Ten years ago, the original Banjo-Kazooie bust into the gaming scene by Rare for the Nintendo 64. It was the developer's return to the genre that put themselves to the map, which is the platformer. While it is their first 3D platformer, it was a great fan favorite on Nintendo's system using what Super Mario 64 did as a template to take the genre to different heights. It introduced us to the bear, Banjo, and his bird buddy, Kazooie, as they attempt to save his sister Tooty from the clutches of Gruntilda the witch. Now that Banjo is back in a big and better way in Nuts & Bolts for the Xbox 360, Mircosoft and Rare, with 4J Studios doing the development, decided to re-release their first adventure on Xbox Live Arcade to bring fans and new players to the franchise. This XBLA port is a great nostalgic trip for those like me who played it ten years ago and also a great way to introduce players to the Banjo-Kazooie universe.
Microsoft and Rare decided to let this port be free if you pre-ordered Nuts & Bolts. Otherwise, the game is 1200 Microsoft Points (fifteen dollars) for those who didn't do that. 4J Studios did a great job of making the original 360-friendly eliminating any Nintendo material (well except the Game Boy when selecting a file) and making the controls familiar and even simpler for those who experienced it the first time around. The game's core content remains the same of Banjo and Kazooie transversing through Gruntilda's Lair and the nine diverse worlds collecting jiggys (puzzle pieces) and music notes to progress through the game. The game's story and personality also remains unchanged with different characters that need help, Mumbo Jumbo changing Banjo to different animals pending on the world, and also the humor. Quite simply, the gameplay still holds up to today's gaming standards especially for the platformer genre since there isn't as much platformers in this current generation.
Even though the core gameplay still holds up today, the same frustrations from ten years ago are still here and it is the non-platforming elements. Flying and swimming are still a pain to control at times when trying to precise. This is usually the case for the swimming levels like Clanker's Cavern and Rusty Bucket Bay when trying to get those last notes or Jinjos to complete the level as one bad move in the water could often lead to a lost life. As for the flying, it is also frustrating at times with its turning and mistiming a Beak Bomb because the angle wasn't right. Aiming with the eggs is also another frustrating aspect that is still in this port when trying to get the angle right for the shot. Rare actually started going crazy in the collect-a-thon department in Banjo-Kazooie with collecting eggs, feathers, and Mumbo tokens, but it wasn't as overboard as let's say Donkey Kong 64. Despite these frustrations, the jumping and combat are the game's greatest strengths regarding its gameplay.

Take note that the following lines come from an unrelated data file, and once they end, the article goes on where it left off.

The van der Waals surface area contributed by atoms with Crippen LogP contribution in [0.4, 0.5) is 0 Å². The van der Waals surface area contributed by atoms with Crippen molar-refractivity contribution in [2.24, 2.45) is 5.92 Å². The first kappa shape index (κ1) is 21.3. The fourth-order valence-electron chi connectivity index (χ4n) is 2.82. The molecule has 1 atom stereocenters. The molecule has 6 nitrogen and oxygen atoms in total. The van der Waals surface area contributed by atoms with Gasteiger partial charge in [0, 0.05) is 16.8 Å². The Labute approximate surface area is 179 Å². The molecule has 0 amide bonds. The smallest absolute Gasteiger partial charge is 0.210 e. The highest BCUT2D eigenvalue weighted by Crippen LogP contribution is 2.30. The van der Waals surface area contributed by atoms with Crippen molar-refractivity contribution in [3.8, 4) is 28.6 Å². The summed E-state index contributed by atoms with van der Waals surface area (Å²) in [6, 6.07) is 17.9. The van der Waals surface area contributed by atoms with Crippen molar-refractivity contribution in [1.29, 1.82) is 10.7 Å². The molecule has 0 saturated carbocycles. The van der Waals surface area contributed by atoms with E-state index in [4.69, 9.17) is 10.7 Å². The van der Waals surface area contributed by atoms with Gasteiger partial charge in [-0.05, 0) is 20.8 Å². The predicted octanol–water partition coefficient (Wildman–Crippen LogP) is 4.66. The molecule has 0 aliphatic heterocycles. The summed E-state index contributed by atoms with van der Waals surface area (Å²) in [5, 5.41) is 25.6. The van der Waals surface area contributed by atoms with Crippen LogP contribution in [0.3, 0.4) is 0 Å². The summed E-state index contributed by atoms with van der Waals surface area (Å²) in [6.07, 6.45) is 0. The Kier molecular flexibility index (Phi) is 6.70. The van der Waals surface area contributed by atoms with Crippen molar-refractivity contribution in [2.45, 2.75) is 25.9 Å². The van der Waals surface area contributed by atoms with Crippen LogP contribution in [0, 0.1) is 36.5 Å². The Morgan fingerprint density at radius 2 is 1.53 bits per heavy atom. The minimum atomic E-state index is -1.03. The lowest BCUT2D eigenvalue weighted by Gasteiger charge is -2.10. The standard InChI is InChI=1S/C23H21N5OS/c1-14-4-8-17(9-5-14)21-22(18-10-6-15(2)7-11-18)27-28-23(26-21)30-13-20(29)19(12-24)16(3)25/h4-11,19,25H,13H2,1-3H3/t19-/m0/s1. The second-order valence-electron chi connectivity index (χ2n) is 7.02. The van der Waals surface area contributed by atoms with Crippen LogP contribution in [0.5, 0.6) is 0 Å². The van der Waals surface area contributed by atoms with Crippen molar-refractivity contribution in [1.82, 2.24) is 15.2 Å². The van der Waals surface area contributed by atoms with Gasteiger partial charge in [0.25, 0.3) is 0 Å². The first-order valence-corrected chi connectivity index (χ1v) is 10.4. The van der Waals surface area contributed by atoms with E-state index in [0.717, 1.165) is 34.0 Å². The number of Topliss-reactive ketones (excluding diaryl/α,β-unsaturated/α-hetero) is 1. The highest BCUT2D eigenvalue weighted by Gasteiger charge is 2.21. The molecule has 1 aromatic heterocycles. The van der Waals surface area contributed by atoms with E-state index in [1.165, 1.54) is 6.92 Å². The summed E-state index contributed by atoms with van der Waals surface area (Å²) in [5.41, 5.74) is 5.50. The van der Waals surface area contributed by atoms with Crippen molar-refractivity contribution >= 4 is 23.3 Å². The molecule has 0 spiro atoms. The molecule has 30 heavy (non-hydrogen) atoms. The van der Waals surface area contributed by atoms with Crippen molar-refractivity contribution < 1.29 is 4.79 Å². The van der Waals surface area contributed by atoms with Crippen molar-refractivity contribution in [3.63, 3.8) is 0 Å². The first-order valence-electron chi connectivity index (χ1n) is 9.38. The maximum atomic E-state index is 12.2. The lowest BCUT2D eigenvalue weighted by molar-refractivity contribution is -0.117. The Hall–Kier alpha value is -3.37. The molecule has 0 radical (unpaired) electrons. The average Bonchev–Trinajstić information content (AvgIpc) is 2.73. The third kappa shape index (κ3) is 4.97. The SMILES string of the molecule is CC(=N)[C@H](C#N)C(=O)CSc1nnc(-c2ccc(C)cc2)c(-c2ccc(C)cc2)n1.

The original Banjo-Kazooie had a secret feature that is supposed to link up with its sequel Banjo-Tooie, but unfortunately, this feature, called Stop n' Swop, never really took shape on the Nintendo 64. For this XBLA port, Stop n' Swop makes its return and actually has a purpose that getting these secret eggs and the ice key will give you special parts for Banjo and Kazooie's new adventure, Nuts & Bolts. In addition, normal progression through the game also unlocks new gamer pictures for the player which also involves getting the achievements. Speaking of achievements, they are pretty much easy if you 100% the game getting all jiggys, music notes, extra honeycomb pieces to increase Banjo's health, and doing the bonus puzzles Bottles give you back in Spiral Mountain. Normally, it will take players eight hours to beat the game, but at least ten to twelve hours getting everything.